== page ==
Week 9 Notes
Popular in British Literature to 1798
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Popular in Foreign Language
Justine Anne Guevarra
verified elite notetaker
This 3 page Class Notes was uploaded by Shelby Flippen on Thursday April 14, 2016. The Class Notes belongs to ENGL 221 at Towson University taught by K. Attie in Summer 2015. Since its upload, it has received 10 views. For similar materials see British Literature to 1798 in Foreign Language at Towson University.
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Date Created: 04/14/16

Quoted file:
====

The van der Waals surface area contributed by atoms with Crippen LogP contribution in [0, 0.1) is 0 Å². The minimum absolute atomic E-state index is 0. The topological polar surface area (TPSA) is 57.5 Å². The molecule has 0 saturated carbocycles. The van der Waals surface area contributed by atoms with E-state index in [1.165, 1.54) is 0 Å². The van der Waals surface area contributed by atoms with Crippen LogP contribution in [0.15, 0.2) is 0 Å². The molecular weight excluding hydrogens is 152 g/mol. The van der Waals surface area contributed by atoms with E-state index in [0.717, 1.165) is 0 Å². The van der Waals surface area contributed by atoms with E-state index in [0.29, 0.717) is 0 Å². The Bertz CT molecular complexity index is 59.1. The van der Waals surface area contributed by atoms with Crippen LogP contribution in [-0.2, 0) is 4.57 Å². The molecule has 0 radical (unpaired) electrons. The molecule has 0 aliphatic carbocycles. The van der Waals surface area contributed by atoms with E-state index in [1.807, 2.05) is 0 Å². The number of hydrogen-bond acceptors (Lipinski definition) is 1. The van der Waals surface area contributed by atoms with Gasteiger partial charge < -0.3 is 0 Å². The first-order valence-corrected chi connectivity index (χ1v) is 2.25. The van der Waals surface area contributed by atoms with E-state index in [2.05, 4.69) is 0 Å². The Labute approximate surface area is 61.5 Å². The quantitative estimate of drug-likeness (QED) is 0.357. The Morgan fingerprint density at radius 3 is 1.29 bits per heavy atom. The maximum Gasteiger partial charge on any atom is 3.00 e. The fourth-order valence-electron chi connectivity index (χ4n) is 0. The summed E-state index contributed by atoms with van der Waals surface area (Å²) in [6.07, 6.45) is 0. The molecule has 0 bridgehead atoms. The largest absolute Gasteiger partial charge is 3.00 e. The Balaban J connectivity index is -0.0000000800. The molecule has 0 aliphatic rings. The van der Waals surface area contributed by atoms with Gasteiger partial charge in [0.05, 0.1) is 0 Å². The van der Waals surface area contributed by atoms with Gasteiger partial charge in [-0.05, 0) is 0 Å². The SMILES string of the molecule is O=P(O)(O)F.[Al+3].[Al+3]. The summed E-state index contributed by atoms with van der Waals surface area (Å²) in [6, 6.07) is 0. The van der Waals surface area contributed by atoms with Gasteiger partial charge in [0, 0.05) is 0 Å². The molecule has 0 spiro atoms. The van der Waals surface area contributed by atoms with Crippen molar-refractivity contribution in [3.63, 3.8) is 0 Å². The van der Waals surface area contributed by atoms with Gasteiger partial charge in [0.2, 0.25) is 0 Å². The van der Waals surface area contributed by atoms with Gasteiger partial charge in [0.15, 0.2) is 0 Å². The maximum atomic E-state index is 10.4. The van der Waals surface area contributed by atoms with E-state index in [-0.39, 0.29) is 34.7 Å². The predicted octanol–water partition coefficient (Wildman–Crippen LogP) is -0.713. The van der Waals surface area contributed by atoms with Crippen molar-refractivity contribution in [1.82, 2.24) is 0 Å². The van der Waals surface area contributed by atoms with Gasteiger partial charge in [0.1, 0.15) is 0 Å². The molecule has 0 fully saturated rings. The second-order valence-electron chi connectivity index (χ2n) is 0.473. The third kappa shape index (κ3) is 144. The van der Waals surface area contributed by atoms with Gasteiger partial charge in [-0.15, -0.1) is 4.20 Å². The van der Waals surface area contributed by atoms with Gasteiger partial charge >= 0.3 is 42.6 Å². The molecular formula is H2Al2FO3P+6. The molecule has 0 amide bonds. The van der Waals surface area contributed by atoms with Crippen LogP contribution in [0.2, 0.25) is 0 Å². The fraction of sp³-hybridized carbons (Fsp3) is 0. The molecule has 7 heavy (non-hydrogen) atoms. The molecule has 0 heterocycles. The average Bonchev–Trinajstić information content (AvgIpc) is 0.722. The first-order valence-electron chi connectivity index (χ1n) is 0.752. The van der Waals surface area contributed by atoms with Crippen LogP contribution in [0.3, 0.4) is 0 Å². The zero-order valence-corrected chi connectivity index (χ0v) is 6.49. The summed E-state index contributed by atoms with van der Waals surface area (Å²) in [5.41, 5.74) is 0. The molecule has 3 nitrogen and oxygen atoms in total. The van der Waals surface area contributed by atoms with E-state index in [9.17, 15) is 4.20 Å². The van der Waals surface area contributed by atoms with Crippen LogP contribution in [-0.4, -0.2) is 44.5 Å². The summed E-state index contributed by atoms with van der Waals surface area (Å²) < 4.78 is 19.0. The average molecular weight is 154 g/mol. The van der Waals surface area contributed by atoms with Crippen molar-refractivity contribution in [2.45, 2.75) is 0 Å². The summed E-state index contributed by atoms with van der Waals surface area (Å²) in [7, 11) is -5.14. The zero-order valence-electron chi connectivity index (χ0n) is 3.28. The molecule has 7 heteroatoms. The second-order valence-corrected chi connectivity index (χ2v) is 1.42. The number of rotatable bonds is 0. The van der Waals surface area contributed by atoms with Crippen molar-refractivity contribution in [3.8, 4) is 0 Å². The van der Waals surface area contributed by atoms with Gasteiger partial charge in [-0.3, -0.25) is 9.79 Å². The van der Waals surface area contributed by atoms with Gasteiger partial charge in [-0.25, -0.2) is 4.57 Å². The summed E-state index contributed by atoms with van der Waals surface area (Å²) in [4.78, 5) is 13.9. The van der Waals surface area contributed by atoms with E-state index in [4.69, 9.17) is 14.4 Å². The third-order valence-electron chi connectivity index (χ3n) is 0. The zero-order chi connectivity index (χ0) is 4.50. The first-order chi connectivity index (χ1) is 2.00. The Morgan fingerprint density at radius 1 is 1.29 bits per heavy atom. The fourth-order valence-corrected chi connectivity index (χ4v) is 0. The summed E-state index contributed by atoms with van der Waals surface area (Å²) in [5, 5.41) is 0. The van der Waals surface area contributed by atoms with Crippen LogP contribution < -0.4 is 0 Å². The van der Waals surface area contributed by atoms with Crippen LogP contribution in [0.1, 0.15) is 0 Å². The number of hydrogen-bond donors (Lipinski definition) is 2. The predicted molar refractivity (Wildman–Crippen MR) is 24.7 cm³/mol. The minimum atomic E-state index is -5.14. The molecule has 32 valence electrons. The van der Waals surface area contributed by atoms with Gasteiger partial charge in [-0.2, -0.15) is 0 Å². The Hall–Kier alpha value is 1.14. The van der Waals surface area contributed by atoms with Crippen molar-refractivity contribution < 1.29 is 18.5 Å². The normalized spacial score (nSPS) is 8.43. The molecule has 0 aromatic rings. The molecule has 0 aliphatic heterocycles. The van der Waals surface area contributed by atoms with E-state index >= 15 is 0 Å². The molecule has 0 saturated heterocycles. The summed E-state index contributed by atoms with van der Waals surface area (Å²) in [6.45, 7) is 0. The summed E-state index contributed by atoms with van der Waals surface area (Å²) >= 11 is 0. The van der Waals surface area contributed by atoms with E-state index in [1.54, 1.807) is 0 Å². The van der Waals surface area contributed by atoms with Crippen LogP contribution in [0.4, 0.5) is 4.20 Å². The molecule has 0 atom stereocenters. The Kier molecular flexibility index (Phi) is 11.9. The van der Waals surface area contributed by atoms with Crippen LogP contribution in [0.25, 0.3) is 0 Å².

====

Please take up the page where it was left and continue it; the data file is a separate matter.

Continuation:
John Milton’s Paradise Lost 1 Milton’s Background Puritan Beliefs Desires a conservative return to origins Defender of individual conscience in religious matters Opposed Royalists Champion of liberty in all of its forms: religious, political, ideological, social, and domestic a The personal IS political At the end of the great war in 1660, there was a restoration of the English monarchy Milton was devastated b As seen through representation of parliamentary hell and monarchical heaven (ironically) 2 Style Influenced by classical poetry (mythological and Christian allusions) Virgil (Latin) Homer (Greek) No rhyme/blank verse Classical influencers Identity as poet AND activist a. Vernacular poetry b. Viewed rhyme as a kind of royal monarchical order (popular modern bondage) English heroic verse (classical influence with a twist) Epic convention: convocation of the muse a. BUT prayer, hymn b. BUT Christianizes and politicizes pagan tradition of deities (shift from Greek Urania inspiration by Moses or Solomon (old testament) old prophets holy spirit: “Dovelike sot’st brooding” (Book 1, line 21) Use of the word “tempt” in a few forms 3 Themes/Questions to Consider: What is the relationship between: Faith and reason Reason and choosing Choosing and sinning Predestination vs. divine foreknowledge Predestination: predetermined destiny of individual soul a that can be damned or saved (Calvinistic) b no one is predetermined to go to hell (Lutheranism) Predestination vs. providence Providence: god cares and has a plan BUT we can mess up his plan with free will Need for active questioning of religion Faith and reason are NOT mutually exclusive 4 Satan’s Rhetoric General rhetorical power But continually lies People of hell have no loss of free will or reason Represents God as an unjust tyrant (heavenly tyranny) Better off away from the tyrant: “farthest from him is best” (Book 1, line 247) Autonomy in hell: “better to rein in Hell, than serve in Heavn’n” (1, 263) Can reason oneself out of hell (illogical) “The mind . . . can make a Heav’n of Hell, a Hell of Heav’n” (Book 3, lines 254 255) 5 God’s Rhetoric Generally dull rhetoric Discussing Satan losing the light of heaven a Relation to Milton physically losing his sight (spiritual insight thus was strengthened) Plot Invocation of the holy light Reason and choice Choice depends on the ability to compare which necessitates envy – opens the door to sin BOOK 4: Relationship Between Good and Evil 6 Satan’s Soliloquy (lines 32113) Soliloquy: theatrical sense of character’s inner life Demonic Invocation of the muse Invocating light only to curse it: “how I hate they beams” (137) Insightfully admits regret Admits God was no tyrant because he merely required gratitude. a “What could be less than to afford him praise” (46) b God is always giving back his endless thanks, so it’s merely an exchange, not a debt. Debt = freedom. Admits he was bad, so heaven had to make him leave c Play on words: “’sdained” sounds like stained (50) d “Which way I fly is Hell; myself am He” (75) BUT logically and pridefully incapable of submission to God Cannot sincerely submit: “Submission; and that word / Disdain forbids me” (81 82) It would be a greater fall if he tries to go back to heaven God would know he’s still evil, so… 7 Eden Sensual abundance and beauty “A sylvan scene” (140) Restrained As opposed to Spenser’s Bower of Bliss in The Faerie Queene No excess of temptation (with the exception of the tree of knowledge) Juxtaposition of life and death (balance/temperance) “our death the Tree of Knowledge grew fast by [the tree of life]” (221) Difficult to enter BUT devil manages Mankind meant to have temptation/sin? a (Satan’s and) Milton’s argument: (Areopagitica) to understand and appreciate good, one must know bad 8 Adam and Eve Hair Man: short, controlled curls that “manly hung” (302) Woman: “wanton” curls a Connected to the vegetation: needs sexual or perhaps moral taming “vine curls her tendrils” (307) Adam Knowledgeable, but not necessarily wise a “so near grows death to life, whate’er death is” (425) b “inexperienced thought” (457) Eve Tendency to compare bad? a “less winning soft . . . / Than that smooth wat’ry image” (479480) b Due to less free will/choice? 9 Satan’s Argument Invalid because God is testing their obedience rather than necessarily not wanting them to be knowledgeable
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